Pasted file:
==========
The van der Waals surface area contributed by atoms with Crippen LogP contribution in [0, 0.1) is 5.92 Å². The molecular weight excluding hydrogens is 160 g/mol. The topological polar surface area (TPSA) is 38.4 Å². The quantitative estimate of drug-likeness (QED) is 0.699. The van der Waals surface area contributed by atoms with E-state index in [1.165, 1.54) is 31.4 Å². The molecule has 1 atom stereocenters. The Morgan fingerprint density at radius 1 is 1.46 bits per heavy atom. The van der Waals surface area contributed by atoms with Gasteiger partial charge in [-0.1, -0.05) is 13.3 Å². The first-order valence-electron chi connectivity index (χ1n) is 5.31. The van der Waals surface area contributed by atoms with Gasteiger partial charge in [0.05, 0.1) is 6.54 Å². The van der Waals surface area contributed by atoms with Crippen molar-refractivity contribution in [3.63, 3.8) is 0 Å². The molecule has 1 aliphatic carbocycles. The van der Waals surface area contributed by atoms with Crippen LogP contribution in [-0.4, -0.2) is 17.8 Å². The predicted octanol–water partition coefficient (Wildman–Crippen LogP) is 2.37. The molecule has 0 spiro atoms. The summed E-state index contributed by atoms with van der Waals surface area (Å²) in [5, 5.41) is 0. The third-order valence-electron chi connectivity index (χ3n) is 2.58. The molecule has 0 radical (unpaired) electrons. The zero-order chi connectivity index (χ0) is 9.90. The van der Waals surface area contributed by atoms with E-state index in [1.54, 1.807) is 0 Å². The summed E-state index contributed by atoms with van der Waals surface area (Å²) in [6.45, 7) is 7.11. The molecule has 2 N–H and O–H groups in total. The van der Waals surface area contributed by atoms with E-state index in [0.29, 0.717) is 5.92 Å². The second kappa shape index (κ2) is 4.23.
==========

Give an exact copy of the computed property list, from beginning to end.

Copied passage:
The van der Waals surface area contributed by atoms with Crippen LogP contribution in [0, 0.1) is 5.92 Å². The molecular weight excluding hydrogens is 160 g/mol. The topological polar surface area (TPSA) is 38.4 Å². The quantitative estimate of drug-likeness (QED) is 0.699. The van der Waals surface area contributed by atoms with E-state index in [1.165, 1.54) is 31.4 Å². The molecule has 1 atom stereocenters. The Morgan fingerprint density at radius 1 is 1.46 bits per heavy atom. The van der Waals surface area contributed by atoms with Gasteiger partial charge in [-0.1, -0.05) is 13.3 Å². The first-order valence-electron chi connectivity index (χ1n) is 5.31. The van der Waals surface area contributed by atoms with Gasteiger partial charge in [0.05, 0.1) is 6.54 Å². The van der Waals surface area contributed by atoms with Crippen molar-refractivity contribution in [3.63, 3.8) is 0 Å². The molecule has 1 aliphatic carbocycles. The van der Waals surface area contributed by atoms with Crippen LogP contribution in [-0.4, -0.2) is 17.8 Å². The predicted octanol–water partition coefficient (Wildman–Crippen LogP) is 2.37. The molecule has 0 spiro atoms. The summed E-state index contributed by atoms with van der Waals surface area (Å²) in [5, 5.41) is 0. The third-order valence-electron chi connectivity index (χ3n) is 2.58. The molecule has 0 radical (unpaired) electrons. The zero-order chi connectivity index (χ0) is 9.90. The van der Waals surface area contributed by atoms with E-state index in [1.54, 1.807) is 0 Å². The summed E-state index contributed by atoms with van der Waals surface area (Å²) in [6.45, 7) is 7.11. The molecule has 2 N–H and O–H groups in total. The van der Waals surface area contributed by atoms with E-state index in [0.29, 0.717) is 5.92 Å². The second kappa shape index (κ2) is 4.23.